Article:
Reforming American Education: Videoconference Panel Considers Academic Excellence and Equity Vital to Democracy

By Morgan, Joan | Black Issues in Higher Education, March 5, 1998 | Go to article overview

Reforming American Education: Videoconference Panel Considers Academic Excellence and Equity Vital to Democracy


Morgan, Joan, Black Issues in Higher Education


Reforming American Education: Videoconference panel considers academic excellence and equity vital to democracy

Washington -- Just what is educational reform? National education standards? Equity of access? Teacher certification? Curriculum revision? Better governance? Moreover, do we really need to reconstruct our educational system?

These were concerns and questions considered by a panel of education experts along with an interactive audience in "Beyond the Dream X -- A Celebration of Black History." The live videoconference is an annual Black History Month tradition for Black Issues In Higher Education.

Before answering the question of whether the American education system needs reform, the moderator, Andrea Roane -- a news anchor at WUSA-TV in Washington, D.C., and a former teacher -- asked participating panelists just what the word "reform" means.

Dr. Michael Casserly, executive director of the Council of the Great City Schools, noted that everyone has different definitions of reform. His fellow panelists proved this point by offering definitions that ranged from classroom achievement and excellence to improved accessibility and community involvement -- all of which require reallocating resources and increasing participation by all parties.

"Ultimately, what education reform is about in this country is getting the institution of public education to work on behalf of kids and their achievement, and to put their learning as the first priority," Casserly said "It's about how do we arrange and structure an institution to do that."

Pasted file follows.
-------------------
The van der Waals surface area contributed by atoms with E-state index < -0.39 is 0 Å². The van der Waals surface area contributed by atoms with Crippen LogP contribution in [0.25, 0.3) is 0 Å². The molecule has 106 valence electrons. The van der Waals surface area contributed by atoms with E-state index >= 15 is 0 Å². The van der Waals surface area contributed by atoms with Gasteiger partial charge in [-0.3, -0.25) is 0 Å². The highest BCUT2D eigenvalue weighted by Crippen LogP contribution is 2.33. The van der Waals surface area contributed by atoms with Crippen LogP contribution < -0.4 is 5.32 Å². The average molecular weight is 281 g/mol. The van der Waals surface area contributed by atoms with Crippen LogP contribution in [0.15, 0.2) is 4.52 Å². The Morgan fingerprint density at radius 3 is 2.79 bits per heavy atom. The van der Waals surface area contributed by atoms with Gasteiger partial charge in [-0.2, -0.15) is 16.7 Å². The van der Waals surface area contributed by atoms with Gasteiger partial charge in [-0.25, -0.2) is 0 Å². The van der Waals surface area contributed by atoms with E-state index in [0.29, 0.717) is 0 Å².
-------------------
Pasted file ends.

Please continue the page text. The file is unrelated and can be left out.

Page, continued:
Dr. Barbara A. Sizemore, dean of the school of education at DePaul University, added, "Reform means dealing with both excellence and equity.... But how you do it is what is under discussion. My view is that it has to take place in a classroom, because that is where the rubber hits the road."

U.S. Congressman Major Owens (D-N.Y.), who participated via telephone, said he dislikes the word "reform" because it implies that there is nothing redeeming about the current system. He prefers the word "improvement" because what is needed, in his view, is an "ongoing process of change involving governance, management, instruction, curriculum, and infrastructure. Everything is involved." Owens is a member of the House Committee on Education and the Workforce.

Because assessment so often involves testing, Sizemore pointed out that the nation has a love-hate relationship with testing.

"Tests are here to stay," she said, "because they do what our culture wants and the best thing we can do for minorities is to help them pass and score, because it determines who will eat. …

The rest of this article is only available to active members of Questia

Already a member? Log in now.

Notes for this article

Add a new note
If you are trying to select text to create highlights or citations, remember that you must now click or tap on the first word, and then click or tap on the last word.